Lyrically, a track like "Love In Vein" speaks for itself while "Inquisition", Last Rights' first single, deals in themes of persecution, delusion and intense paranoia. The lost tenth track, "Left Hand Shake" confronts the war inside-and as mysterious as its absence from the record, it does exist with text from Timothy Leary. "Killing Game", the album's first planned video, Ogre describes as "a Cocteau fantasy gone bad. It delves into people's fantasies vs. their realities and the demons that we can all summon up that are very, very real". The video culminates into two alien characters-whose veins are on the outside of their bodies and whose eyes are sewn shut-ripping each other's eyes open.
"There's a lot of emphasis of themes of voyeurism and sadism," waxes Ogre on the sociopolitical theme that will also be the crux of the band's upcoming visceral live show. "It's got a lot to do with the way control is subtly used over people to make them seem more admirable to themselves-the cancers that creep in us our whole lives".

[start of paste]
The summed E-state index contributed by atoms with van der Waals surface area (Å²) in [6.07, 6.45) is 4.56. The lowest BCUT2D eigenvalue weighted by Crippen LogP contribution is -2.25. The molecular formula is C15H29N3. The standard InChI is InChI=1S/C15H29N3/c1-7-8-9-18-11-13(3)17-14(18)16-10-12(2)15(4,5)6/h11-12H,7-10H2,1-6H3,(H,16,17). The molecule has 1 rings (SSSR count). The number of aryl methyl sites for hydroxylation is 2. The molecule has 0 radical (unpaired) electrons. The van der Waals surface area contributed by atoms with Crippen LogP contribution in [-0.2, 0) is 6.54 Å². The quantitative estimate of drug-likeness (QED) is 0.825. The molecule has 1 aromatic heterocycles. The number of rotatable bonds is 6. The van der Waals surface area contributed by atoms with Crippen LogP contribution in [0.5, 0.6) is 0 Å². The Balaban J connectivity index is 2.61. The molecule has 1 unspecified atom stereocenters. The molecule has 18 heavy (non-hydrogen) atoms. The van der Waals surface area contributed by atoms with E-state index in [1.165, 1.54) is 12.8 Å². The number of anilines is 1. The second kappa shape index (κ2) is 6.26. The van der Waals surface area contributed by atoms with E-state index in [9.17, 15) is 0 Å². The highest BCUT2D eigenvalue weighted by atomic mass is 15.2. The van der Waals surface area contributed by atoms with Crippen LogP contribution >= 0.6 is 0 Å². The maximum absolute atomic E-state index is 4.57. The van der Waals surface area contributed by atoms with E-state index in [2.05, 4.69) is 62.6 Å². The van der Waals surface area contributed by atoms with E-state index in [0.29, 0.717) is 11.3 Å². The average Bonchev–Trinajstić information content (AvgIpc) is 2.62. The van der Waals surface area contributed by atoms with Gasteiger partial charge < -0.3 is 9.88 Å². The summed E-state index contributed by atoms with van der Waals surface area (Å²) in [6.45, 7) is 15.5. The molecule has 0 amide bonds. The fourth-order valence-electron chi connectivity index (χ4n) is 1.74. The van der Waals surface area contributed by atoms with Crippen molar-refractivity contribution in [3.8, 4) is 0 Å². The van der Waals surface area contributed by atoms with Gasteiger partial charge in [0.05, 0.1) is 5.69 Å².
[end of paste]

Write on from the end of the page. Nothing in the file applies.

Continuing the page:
Last Rights is the punctuation on Skinny Puppy's nine-year legacy in exhilarating pain. It's the end of one ugly chapter and a leap into a new chamber of horrors. Says Ogre on his current frame of mind: "I'm like a child staring at the monster at the end of a book. Who knows what the next chapter will bring?"